Islington MPs explain why they refused to support military action in Syria
- Credit: Archant
»On Friday, the Government voted against British military action in the troubled middle eastern country of Syria, in one of the most important parliamentary votes for a decade.
For the last two years Syria has been locked in a brutal civil war which has cost the lives of an estimated 100,000 people and forced 1.7million to flee the country.
But a suspected chemical weapons attack near the capital Damascus last month crossed what US president Barack Obama called a ‘red line’, causing the US, UK and France to raise the prospect of military action.
But last week MPs, including all four of Islington and Hackney’s Labour representatives, voted by a margin of 285-272 against military action. The Gazette caught up with them to find out why:
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Emily Thornberry, MP for Islington South and Finsbury, said: “Everybody wants to do something about this terrible atrocity. The question is what can we do that would make the lives of people in Syria better?
“What do we want to achieve by military action? Do we want to replace [Basha al-] Assad’s Government?
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“If so who with – a Government backed by Al Qaida?
“I think deep down everybody knows we need a political solution to this and we need to get round the table. Will military action help this?
“I don’t think it will.
“Any action would have to be effective and we would have to be confident of our ground legally. I didn’t think we could be sure of either of those things, so that’s why I voted against.
“It was right that Ed [Miliband] took that stance and I think the whole country breathed a sign of relief.
“Islington didn’t have one elected represented supporting the war in Iraq. A very honourable group of people stood up against the war.
“I am not in principle against military force in very limited circumstance, like a humanitarian disaster, but I think we have to go in a broad coalition and we don’t have that here.”
Meg Hillier, MP for Hackney South and Shoreditch, said: “I just think that region is very troubled and military action would be like throwing a match in a can of petrol.
“We do need a more robust response to what Assad has been doing, but let’s not kid ourselves; missiles would cause more problems than they would solve.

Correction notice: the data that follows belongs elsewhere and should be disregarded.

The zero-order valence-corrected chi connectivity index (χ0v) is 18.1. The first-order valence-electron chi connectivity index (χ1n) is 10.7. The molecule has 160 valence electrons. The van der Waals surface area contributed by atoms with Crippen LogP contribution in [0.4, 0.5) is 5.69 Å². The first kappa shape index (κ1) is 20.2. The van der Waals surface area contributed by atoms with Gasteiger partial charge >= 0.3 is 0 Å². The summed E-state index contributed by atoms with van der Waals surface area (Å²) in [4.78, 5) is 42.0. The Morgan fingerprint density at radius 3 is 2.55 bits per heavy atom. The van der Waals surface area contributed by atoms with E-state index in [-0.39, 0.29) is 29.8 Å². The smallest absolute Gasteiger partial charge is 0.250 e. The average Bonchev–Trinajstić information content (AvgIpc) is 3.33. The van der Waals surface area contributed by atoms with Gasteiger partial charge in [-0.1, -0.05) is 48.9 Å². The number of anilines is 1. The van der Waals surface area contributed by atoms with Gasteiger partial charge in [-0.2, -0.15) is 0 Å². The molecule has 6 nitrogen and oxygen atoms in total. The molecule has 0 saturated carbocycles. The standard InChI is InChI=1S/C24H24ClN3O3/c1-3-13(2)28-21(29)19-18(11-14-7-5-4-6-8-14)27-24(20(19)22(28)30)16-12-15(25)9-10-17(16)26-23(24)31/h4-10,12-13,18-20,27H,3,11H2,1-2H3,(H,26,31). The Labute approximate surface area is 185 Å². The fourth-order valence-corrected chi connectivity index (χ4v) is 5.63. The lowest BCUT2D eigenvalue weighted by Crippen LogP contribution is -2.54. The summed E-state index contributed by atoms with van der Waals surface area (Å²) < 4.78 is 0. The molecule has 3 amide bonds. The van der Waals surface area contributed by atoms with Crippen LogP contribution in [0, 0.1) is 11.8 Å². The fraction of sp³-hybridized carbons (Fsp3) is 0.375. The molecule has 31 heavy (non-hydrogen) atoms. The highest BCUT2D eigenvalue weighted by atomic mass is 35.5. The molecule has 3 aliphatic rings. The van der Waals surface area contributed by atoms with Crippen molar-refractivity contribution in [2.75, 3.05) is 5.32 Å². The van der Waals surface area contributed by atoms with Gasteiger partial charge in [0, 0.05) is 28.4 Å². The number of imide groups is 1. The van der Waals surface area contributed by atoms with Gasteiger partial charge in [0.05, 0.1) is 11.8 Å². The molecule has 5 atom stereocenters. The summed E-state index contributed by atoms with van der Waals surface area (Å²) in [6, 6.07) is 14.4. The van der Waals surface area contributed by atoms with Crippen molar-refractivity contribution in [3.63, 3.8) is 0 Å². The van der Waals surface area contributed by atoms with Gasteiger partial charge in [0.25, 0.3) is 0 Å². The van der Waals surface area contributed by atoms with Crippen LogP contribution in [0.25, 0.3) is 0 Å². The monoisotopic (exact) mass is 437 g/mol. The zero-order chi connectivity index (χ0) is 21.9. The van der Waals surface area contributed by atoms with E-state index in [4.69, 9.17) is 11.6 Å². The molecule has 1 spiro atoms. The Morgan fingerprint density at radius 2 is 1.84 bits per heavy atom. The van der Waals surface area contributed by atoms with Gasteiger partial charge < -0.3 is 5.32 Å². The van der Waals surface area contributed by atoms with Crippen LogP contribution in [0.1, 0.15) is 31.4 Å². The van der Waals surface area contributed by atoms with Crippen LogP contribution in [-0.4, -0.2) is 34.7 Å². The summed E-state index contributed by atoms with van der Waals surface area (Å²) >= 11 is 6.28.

“There aren’t many options – certainly not any easy answers. If we go in how do we withdraw? I don’t think precision strikes are realistic.
“I firmly believe military action is wrong, but having said that I feel we owe something to the people suffering from these attacks.
“How could we look into the eyes of someone whose children had been killed and say we didn’t act?”
Jeremy Corbyn, MP for Islington North, said: “We have already had dreadful wars in Afghanistan, Iraq and Libya and I do not believe that the thousands dead or the £30billion we have spent has brought about a better or a safer world.
“Whilst I condemn human rights abuses by the regime or opposition in Syria and the use of chemical weapons in conflict, it has to be resolved politically.
“The House of Commons vote gives the British people the moral authority.
‘‘We must find a rapid and effective political solution that involves Russia and Iran.”
Diane Abbott, MP for Hackney North and Stoke Newington, said: “My position on Syria was always that I didn’t think bombing would have been legal, it wouldn’t have made matters any better and it was going to embroil us in a Syrian civil war.
“I’m glad we were able to defeat the government on Thursday. It sets an important precedent that you can’t go to war without going to parliament in advance. In the past the troops were already mobilising and we were just rubber stamping.
“I think parliament needs to decide on going to war and not the Prime Minister, and it’s important the public has a say. I’ve had overwhelming public support on my position, and I’m glad I was one of the people who came out very early against it and I hope I was able to affect what my leadership did.
“My position is there’s no basis on coming back for a second vote. What we need to do is step up humanitarian aid but also to look at more diplomatic pressure. The Russians are vetoing action, but we could go to the General Assembly which would leave Russia isolated.
“We also need to talk to Iran which is Russia’s paymaster in the region and try to also get some sort of ceasefire.
“But bombing Syria was never going to be a solution.”